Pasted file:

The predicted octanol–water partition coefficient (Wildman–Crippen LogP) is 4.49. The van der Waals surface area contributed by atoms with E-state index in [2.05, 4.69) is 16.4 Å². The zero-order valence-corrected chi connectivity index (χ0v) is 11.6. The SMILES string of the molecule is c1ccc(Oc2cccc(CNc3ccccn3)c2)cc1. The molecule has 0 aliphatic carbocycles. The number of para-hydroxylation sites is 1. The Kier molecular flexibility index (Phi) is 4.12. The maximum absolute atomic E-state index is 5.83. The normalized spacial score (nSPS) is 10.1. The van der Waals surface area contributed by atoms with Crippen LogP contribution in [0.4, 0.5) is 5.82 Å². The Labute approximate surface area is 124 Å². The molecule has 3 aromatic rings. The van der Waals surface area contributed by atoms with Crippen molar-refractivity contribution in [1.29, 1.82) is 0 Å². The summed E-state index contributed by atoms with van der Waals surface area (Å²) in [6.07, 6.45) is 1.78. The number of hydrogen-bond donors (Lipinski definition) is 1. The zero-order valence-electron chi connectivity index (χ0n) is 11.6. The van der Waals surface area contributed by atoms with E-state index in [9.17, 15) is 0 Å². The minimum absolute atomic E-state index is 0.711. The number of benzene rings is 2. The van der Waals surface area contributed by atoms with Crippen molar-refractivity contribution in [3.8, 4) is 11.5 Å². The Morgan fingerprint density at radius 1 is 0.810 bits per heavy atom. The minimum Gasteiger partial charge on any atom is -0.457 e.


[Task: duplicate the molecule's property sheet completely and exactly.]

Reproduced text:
The predicted octanol–water partition coefficient (Wildman–Crippen LogP) is 4.49. The van der Waals surface area contributed by atoms with E-state index in [2.05, 4.69) is 16.4 Å². The zero-order valence-corrected chi connectivity index (χ0v) is 11.6. The SMILES string of the molecule is c1ccc(Oc2cccc(CNc3ccccn3)c2)cc1. The molecule has 0 aliphatic carbocycles. The number of para-hydroxylation sites is 1. The Kier molecular flexibility index (Phi) is 4.12. The maximum absolute atomic E-state index is 5.83. The normalized spacial score (nSPS) is 10.1. The van der Waals surface area contributed by atoms with Crippen LogP contribution in [0.4, 0.5) is 5.82 Å². The Labute approximate surface area is 124 Å². The molecule has 3 aromatic rings. The van der Waals surface area contributed by atoms with Crippen molar-refractivity contribution in [1.29, 1.82) is 0 Å². The summed E-state index contributed by atoms with van der Waals surface area (Å²) in [6.07, 6.45) is 1.78. The number of hydrogen-bond donors (Lipinski definition) is 1. The zero-order valence-electron chi connectivity index (χ0n) is 11.6. The van der Waals surface area contributed by atoms with E-state index in [9.17, 15) is 0 Å². The minimum absolute atomic E-state index is 0.711. The number of benzene rings is 2. The van der Waals surface area contributed by atoms with Crippen molar-refractivity contribution in [3.8, 4) is 11.5 Å². The Morgan fingerprint density at radius 1 is 0.810 bits per heavy atom. The minimum Gasteiger partial charge on any atom is -0.457 e.